Walter Isaacson on Alan Turing, Intelligent Machines and “The Imitation Game” Watch the newest video from Big Think: https://bigth.ink/NewVideo Join Big Think Edge for exclusive videos: https://bigth.ink/Edge ———————————————————————————- Biographer Walter Isaacson compares Alan Turing’s computing philosophy with that of Ada Lovelace a hundred years prior. Turing, the subject of the new film “The Imitation Game,” is also featured prominently in Isaacson’s new book “The Innovators.” ———————————————————————————- WALTER ISAACSON: Walter Isaacson is a renowned biographer, CEO of the Aspen Institute, and previously the chairman of CNN and managing editor of TIME magazine. He is the author of Einstein: His Life and Universe, Wise Men: Six Friends and the World They Made, Benjamin Franklin: An American Life, Steve Jobs, and most recently Innovators: How a Group of Hackers, Geniuses, and Geeks Created the Digital Revolution. ———————————————————————————- TRANSCRIPT: Walter Isaacson: It’s great to trace things back to Alan Turing. You know he’s in Bletchley Park, England. He had come up with the concept of the universal computing machine but then he has to help put it in practice to break the German wartime code. So he comes up with a device called the bomb and then colossus and these are machines that can break the code and he starts thinking about the difference between human imagination and machine intelligence. And it goes back to what he calls Lady Lovelace’s objection. It goes back to Ada Lovelace a hundred years earlier who had said machines will be able to do everything except think. And [More]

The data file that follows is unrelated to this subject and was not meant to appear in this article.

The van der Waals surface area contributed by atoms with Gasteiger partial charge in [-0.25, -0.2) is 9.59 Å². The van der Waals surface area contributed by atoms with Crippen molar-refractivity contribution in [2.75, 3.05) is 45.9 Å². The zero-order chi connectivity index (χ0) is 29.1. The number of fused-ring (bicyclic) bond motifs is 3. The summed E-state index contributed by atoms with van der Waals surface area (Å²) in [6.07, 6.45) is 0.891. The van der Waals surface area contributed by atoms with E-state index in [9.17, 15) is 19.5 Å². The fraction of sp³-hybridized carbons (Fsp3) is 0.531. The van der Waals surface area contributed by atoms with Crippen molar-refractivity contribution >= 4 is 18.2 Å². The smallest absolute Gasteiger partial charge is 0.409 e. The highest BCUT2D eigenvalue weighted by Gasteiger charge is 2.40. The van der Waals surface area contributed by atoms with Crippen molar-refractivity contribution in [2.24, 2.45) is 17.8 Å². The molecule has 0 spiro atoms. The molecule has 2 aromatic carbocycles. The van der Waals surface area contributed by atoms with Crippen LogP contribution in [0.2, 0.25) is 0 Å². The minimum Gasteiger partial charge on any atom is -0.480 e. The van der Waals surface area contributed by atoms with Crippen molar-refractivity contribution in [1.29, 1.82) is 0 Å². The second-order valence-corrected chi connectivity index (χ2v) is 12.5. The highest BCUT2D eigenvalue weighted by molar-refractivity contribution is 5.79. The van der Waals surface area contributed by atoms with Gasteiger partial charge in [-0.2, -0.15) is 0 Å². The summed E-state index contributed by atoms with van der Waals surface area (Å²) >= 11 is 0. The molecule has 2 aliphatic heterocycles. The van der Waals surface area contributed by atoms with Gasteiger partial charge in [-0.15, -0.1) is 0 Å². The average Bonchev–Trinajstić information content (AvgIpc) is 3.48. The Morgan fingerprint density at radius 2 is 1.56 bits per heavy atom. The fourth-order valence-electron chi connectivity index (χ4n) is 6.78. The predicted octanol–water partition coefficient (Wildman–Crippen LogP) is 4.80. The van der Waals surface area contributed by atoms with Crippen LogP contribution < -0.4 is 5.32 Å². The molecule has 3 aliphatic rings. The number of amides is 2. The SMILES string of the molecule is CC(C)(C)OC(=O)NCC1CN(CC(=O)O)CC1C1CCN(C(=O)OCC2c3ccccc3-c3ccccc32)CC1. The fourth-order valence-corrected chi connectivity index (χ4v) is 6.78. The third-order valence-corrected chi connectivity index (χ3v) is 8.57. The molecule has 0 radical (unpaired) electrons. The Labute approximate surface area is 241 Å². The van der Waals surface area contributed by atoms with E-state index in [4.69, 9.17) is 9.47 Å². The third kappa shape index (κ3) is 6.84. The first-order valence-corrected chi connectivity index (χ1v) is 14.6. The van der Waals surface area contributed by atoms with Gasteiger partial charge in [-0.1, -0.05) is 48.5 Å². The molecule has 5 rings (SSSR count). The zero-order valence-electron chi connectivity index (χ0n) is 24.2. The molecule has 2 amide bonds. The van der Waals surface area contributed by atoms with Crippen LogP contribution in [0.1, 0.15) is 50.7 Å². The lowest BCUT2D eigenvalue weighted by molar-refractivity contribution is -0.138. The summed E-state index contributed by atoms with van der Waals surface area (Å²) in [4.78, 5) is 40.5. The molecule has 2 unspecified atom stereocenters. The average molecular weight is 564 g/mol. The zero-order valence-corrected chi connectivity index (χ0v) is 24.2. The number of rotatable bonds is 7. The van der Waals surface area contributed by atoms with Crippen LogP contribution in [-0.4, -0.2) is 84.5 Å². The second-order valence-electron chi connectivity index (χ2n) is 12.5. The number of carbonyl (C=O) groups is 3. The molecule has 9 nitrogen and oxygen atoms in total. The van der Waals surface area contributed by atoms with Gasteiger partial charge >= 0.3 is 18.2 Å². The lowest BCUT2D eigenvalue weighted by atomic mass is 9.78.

CeBIT Global Conferences – 22 March 2017: Keynote “How Artificial Intelligence is changing the game” / Frank Riemensperger, Accenture Deutschland, Germany http://bit.ly/2nqZrDv